Digital Learning Day

NewsCheck

APS Participates in Digital Learning Day

Digital Learning Day Today, Arlington Public Schools is participating in national Digital Learning Day. Digital learning is any instructional practice that effectively uses technology to strengthen a student’s learning experience. It emphasizes high-quality instruction and provides access to challenging content, feedback through formative assessment, opportunities for learning anytime and anywhere, and individualized instruction to ensure all students reach their full potential to succeed in college and a career. Using social media tools, APS is broadcasting its work “live” using the hashtag #APSDLD15. 

 Digital Learning Day
To emphasize this is not a one day occurrence for digital learning, but a process of ever deepening technology integration, Ashlawn students are illustrating this approach all week, and every week. On Friday, Ashlawn will connect their digital learning with the school’s long anticipated Math Day. Many parents are attending and activities are planned to engage students, parents, and teachers in hands on learning that the families can then take home and practice often. Also Pi Day is on a Saturday this year so awareness of this once-in-a-century Pi Day will be a part of Math Day. Pay special attention at a special moment on tomorrow as 3/14/15 at 9:26:53 are the first 10 digits of Pi – 3.141592653.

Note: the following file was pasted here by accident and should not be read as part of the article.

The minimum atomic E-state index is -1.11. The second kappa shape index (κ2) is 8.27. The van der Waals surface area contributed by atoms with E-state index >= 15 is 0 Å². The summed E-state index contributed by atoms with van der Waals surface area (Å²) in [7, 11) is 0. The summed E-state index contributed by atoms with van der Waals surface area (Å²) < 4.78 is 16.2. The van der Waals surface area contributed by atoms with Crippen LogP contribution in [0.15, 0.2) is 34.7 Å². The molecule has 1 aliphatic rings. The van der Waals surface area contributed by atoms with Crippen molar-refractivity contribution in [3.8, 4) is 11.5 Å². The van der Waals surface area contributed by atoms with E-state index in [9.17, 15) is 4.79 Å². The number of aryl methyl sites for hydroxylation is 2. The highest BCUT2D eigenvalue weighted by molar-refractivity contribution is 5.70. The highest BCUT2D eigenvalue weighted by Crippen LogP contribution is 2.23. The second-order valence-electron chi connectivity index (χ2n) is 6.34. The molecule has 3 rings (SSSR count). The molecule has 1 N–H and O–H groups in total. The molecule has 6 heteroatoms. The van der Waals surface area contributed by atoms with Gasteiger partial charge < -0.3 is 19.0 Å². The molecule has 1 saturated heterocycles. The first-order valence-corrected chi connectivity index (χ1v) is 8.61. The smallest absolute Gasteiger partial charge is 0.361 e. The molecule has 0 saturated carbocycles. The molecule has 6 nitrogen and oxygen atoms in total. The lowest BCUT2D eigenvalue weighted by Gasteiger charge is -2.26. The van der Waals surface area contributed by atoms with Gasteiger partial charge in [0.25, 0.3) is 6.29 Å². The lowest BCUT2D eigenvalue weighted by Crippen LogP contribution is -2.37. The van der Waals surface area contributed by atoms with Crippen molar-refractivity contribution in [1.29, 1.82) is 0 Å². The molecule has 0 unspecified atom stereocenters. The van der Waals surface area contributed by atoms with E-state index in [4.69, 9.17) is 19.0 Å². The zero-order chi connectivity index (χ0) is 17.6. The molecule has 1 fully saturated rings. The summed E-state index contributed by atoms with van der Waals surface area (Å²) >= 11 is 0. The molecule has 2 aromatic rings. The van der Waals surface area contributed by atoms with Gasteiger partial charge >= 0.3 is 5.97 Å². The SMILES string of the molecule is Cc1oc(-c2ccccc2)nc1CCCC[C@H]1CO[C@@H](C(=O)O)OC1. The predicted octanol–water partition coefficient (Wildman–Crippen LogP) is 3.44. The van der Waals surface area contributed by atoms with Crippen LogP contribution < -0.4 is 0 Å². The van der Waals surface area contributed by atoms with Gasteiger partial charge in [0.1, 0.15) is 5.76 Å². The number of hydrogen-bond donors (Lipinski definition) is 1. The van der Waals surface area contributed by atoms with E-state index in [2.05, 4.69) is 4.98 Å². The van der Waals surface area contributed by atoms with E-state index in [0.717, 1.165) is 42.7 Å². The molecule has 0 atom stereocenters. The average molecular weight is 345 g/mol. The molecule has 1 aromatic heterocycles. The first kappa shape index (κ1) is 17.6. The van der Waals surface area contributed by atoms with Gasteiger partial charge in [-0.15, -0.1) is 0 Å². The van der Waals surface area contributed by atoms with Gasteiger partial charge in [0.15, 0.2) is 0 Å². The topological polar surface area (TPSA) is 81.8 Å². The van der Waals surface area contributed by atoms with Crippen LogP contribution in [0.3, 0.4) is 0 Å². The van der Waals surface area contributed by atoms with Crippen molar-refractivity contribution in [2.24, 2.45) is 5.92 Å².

Here are some of the ways APS is participating:Abingdon is holding a “Digital Speed Dating” event. Students in grades 2-5 are hosting “digital dating tables” around the library to teach and show parents how they are using iPads to support their learning in the classroom. Randolph and Jamestown are embarking on a cross-county, shared digital learning project, focused on literacy. The project combines the expertise and leadership of Director of Early Childhood and Elementary Education, Donna Snyder, both school principals Renee Bostick and Kenwyn Schaffner, librarians Amy Blaine and Carolyn Fleming, ITCs, Camilla Gagliolo and Jeanette Henzler, and second grade teachers, Sarah Blackburn, Stephanie Ludwig, Heather Blake and Chidi Uche. The project kicked off with a planning meeting among all of the teachers on March 11, and continues today when 47 Jamestown second graders are joining 47 second graders at Randolph to explore the world of e-books. The students will receive an introduction to e-books, and iBookshelf, and will be learning how to access e-books using their iPads. Ultimately, the students will write and voice-record their own books using BookWriter, and add illustrations to the books via DrawingPad.At Kenmore, Jennifer Monma‘s seventh grade HILTEX History students are participating in a blended lesson using Blackboard and various websites related to the post WWI time period (Jazz Age, Harlem Renaissance, Prohibition, and culture of the Roaring 20s). Andy Paparella‘s seventh grade students are studying media, stereotyping, and civic participation connected to popular tablet games. Students also are analyzing several games from their App Store advertisements. In Cassidy Nolen‘s technology education class, eighth grade students are using a 3D drawing program to create a visual backdrop for their artistic composition. Students have been using a 3D printer and drawing software to construct a superhero that will come to life in their photographs. These images are inspired by the artist Man Ray who drew mathematical shapes into story lines and poetry. Students in Megan McCormick‘s sixth grade reading class are being challenged to complete a flipped lesson using Educreations. The mini-lesson teaches students how to write in a compare-and-contrast format using signal words. Sixth grade language arts students in Amy Juengst‘s class are working on a flipped lesson using metaphors. She plans to post the video, created in Educreations, on her classroom Google site. Finally, Victoria Keish and her sixth grade science students are using their iPads and iTunes U to research the importance of wetlands.Oakridge fifth graders will embark on their Oakridge Reads! blog journey. In the blog, students review books as well as comment on the reviews of others. Comments are respectful as we are using our blog to learn about digital citizenship. This project is lead by Gifted Resource teacher Greg Chapius and teachers Kelsey Payne, Amelia Rieth, Bruce Nelson, Kelly Sanguino, and Casey Doland. Mosaic, Oakridge’s exemplar project has gone digital for this 3rd quarter. Every student in the school has created an e-journal on the iPads. Kindergarten, 1st and 2nd are using the app Kid’s Journal. Grades 3-5 are using the app NoteShelf. Each Mosaic class students are asked to show their thinking on the app through writing and visually representation.